Lloyd M. Perry is a well-known writer and professor of practical pastoral issues, and he himself is an outstanding preacher.


The preacher may select one or more purposes from the following list and thereby vary the content of the introduction:

To establish contact with the audience

To arouse interest in the text or theme being discussed by emphasizing its importance and clarifying the terms

To remove prejudice against the speaker or his subject

To show the pertinence of the theme to the occasion

To bring calmness to the audience

To enlighten the listeners regarding the background of the message

To point out the necessity for finding a solution to a particular problem

To clarify the unique features of form and content which the sermon will possess

There are many instruments or materials which the sermonizer can employ within the introduction:

A startling statement;

A challenging question or series of questions

A pertinent quotation

A witty, humorous, or amusing incident

An epigram (a bright or witty thought tersely and ingeniously expressed)

A vivid word picture

A definition

A comparison

A discovery

A correction

A concession

A paradox

A rhetorical question (a question not intended to elicit an answer but inserted for rhetorical effect)

A statement of a problem

A reference to a cartoon

An object lesson (if speaking to a "believing audience")

An announcement of something significant

A proposal

A personal observation

A commendation

A statement of the special importance of the theme

A conundrum (a puzzling question of which the answer is a pun or involves a pun) or riddle

Prediction or prophecy

A brief poem

A brief history of the theme

A proverb

A prayer

A pertinent, courteous reference to a previous speaker

A gracious acknowledgment of the speaker's introduction

A reference to a popular book

A reference to a current event

An incident from pastoral experience

A reference to a special season

A sentence from a book widely read

A comparison with other Scripture passages

A dramatic description


Select sermon illustrations from a variety of sources. Beware of having too many from personal experience and too few from the Bible. A starting list of sources would include:

Personal observation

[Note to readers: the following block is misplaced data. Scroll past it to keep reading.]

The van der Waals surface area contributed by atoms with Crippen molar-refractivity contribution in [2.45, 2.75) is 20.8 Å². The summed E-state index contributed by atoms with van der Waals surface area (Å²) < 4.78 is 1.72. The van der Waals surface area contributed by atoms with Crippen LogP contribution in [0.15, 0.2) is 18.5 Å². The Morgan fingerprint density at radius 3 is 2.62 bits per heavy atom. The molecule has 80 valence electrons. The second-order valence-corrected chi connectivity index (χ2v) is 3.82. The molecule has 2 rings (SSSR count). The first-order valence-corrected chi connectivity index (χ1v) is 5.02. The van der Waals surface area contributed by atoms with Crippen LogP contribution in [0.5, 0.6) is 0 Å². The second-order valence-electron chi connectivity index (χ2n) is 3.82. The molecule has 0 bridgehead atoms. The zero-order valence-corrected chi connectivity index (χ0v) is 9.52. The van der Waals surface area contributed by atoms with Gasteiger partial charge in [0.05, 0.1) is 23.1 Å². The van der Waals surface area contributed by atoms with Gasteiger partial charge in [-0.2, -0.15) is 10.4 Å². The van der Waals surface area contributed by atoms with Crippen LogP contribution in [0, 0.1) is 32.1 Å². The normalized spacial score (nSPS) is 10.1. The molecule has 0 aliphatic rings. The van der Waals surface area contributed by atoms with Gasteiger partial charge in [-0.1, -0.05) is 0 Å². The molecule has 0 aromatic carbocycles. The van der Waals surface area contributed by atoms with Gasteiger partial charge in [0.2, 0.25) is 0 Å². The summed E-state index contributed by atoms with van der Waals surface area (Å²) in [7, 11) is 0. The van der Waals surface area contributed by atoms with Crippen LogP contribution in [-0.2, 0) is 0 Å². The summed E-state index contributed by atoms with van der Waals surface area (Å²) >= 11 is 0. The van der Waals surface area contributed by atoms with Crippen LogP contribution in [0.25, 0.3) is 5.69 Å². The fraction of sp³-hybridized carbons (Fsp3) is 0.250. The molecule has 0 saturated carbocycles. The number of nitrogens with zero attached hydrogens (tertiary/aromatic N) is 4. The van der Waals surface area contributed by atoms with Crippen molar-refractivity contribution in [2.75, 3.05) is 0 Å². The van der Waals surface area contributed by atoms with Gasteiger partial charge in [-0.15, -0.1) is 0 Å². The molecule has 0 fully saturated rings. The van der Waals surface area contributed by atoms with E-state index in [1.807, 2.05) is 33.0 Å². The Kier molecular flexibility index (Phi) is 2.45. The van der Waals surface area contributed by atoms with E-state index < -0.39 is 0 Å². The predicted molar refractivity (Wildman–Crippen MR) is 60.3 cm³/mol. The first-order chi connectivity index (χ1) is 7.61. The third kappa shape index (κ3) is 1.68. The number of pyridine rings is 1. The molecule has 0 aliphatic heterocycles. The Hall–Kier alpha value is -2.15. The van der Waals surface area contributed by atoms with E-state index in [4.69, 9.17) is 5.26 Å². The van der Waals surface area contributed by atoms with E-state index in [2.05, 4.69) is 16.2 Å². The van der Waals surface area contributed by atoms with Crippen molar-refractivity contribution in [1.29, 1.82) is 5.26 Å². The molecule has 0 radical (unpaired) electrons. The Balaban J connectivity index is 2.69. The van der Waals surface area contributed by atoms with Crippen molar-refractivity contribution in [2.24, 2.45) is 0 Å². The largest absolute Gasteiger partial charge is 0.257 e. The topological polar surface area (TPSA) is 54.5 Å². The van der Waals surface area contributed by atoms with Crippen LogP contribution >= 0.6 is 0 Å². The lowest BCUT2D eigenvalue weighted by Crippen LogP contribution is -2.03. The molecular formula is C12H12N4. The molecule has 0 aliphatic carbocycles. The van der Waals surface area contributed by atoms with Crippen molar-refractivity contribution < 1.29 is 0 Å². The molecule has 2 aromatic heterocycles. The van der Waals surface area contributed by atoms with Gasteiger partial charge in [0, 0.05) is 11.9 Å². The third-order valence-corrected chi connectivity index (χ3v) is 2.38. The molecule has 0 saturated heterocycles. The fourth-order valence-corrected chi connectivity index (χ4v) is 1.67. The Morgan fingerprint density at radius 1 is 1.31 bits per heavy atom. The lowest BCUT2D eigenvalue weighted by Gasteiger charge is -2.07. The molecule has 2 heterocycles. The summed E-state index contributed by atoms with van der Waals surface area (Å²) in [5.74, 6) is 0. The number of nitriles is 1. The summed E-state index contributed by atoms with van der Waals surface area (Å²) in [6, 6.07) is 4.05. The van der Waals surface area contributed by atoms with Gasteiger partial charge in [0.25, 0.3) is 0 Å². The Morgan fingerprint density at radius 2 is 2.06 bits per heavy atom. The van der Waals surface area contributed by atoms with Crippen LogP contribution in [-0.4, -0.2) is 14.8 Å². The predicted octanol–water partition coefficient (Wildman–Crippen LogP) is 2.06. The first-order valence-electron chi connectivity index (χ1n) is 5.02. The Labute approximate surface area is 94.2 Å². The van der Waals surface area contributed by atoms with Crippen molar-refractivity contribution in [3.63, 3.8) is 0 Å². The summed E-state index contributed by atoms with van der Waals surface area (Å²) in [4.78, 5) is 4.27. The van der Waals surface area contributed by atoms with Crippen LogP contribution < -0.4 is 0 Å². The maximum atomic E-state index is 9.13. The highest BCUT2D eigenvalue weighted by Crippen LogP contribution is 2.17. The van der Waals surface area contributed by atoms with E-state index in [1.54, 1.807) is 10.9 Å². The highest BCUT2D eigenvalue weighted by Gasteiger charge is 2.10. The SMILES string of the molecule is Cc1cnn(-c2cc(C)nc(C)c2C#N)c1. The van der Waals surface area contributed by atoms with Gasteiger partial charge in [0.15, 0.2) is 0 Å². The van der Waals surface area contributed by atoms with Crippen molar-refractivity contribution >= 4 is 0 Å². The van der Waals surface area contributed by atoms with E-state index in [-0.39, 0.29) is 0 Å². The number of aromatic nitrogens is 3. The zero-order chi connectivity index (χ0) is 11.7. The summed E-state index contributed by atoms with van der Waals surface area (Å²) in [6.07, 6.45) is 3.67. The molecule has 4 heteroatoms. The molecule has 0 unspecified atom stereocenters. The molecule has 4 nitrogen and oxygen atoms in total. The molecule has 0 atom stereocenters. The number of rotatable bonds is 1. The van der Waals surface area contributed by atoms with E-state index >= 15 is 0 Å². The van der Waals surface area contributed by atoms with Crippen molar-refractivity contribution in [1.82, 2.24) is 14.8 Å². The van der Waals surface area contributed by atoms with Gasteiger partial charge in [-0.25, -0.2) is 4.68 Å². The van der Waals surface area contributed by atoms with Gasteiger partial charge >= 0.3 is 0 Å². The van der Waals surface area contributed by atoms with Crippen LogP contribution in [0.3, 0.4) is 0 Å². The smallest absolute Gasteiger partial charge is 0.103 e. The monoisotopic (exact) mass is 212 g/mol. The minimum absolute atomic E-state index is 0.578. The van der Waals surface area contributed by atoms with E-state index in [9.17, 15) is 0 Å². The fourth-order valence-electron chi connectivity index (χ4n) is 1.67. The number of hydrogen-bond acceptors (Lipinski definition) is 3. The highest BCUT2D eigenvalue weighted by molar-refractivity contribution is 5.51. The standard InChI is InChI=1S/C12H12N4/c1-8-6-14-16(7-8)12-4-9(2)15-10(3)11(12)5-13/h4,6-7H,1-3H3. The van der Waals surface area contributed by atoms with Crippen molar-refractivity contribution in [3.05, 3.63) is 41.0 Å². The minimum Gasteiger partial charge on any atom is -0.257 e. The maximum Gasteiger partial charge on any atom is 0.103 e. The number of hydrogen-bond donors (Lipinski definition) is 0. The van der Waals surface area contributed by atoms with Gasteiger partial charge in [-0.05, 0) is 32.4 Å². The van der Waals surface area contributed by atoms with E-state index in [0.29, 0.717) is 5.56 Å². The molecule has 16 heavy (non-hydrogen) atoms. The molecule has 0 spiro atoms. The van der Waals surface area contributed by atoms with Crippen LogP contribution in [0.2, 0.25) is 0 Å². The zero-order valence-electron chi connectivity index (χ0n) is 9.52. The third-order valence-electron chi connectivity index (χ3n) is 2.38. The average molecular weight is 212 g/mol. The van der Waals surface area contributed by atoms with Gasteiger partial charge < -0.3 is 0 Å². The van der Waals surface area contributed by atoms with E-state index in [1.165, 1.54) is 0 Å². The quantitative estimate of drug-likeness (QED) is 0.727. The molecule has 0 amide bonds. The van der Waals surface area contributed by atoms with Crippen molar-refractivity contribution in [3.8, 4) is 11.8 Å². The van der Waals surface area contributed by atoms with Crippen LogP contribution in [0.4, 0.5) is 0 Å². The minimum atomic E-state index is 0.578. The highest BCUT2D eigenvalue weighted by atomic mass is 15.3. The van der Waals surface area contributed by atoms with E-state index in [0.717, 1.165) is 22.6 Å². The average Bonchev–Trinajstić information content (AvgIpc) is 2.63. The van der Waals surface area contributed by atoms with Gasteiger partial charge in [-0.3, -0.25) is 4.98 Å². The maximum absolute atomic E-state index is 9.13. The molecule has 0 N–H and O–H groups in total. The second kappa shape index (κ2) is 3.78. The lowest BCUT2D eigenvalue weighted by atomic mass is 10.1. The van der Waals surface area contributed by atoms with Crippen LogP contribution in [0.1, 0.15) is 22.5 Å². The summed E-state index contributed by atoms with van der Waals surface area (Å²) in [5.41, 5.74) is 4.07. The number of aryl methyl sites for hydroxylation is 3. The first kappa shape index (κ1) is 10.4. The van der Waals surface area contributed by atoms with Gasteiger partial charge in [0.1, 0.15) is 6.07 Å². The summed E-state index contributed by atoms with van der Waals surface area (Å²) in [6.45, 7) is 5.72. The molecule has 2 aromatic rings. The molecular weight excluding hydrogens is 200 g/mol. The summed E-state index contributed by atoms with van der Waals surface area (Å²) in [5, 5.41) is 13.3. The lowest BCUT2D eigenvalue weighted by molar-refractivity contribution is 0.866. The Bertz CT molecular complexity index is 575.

Personal experience
Electronic media
Traditional illustrations
Comparative religions


Some of the more common types of illustrations which may be gleaned from the sources listed above include:

Object lessons
Figures of speech

Vary the techniques in using illustrations. Normally there is one major illustration for each main point. The type of sermon may be one factor which will alter the number of illustrations. Biographical, parabolic, and historical messages do not need as many illustrations as do doctrinal messages. Extremely long illustrations should seldom be used. The point of the illustration does not always have to be specifically stated. If it is a good illustration, the point should be obvious. It is wise to vary the age appeal of illustrations. There should be something for all age groups within the congregation. It is not always needful or wise to introduce each illustration in a formal fashion.


There are at least five different types of conclusions. The sermonizer may select from this list and thereby increase the element of variety.

The recapitulation or summary conclusion restates the main points of the message. They may be restated as given or paraphrased. There are some instances where the point can be summarized by one word. This process would provide an epigrammatic summary.

The application made under each main point may be summarized. This will emphasize the ways and means of applying the main divisions of the message to the daily life of the listeners.

One or more of the basic appeals may be stressed. This will be one way of providing a motivation to the listener to accept the truth of the message. Dr. Charles Roller, in his book, Expository Preaching Without Notes, lists these basic appeals as altruism, aspiration, curiosity, duty, fear, love, and reason.

When the main thrust of the message has been negative, the sermonizer will find it profitable to use a contrast conclusion, thus ending the message on a positive note.

If the listeners will have objections in their minds which will prompt them to refrain from accepting or acting upon the message, the speaker should list and meet these anticipated objections in the conclusion.

The speaker may select one or more of the instruments listed below to enhance the effectiveness of the conclusion.

A restatement of the text
An apt quotation
A fitting poem
An earnest exhortation
A story or illustration
An appeal to the imagination
A contrasting truth
A prayer
An answer to objections
A call for public response
A rhetorical question
An appreciation
A proverb
A promise
A suggestion of ways and means
A striking statement
A parable
A hymn

The changing of the mood in presentation will provide a useful means for gaining variety. The nature of the sermon, type of content, and occasion will provide guidance in the selection of a mood.: quiet; overwhelming appeal; comforting; contemplative; bright and joyful; worshipful or devotional.

Lloyd M. Perry is a well-known writer and professor of practical pastoral issues, and he himself is an outstanding preacher.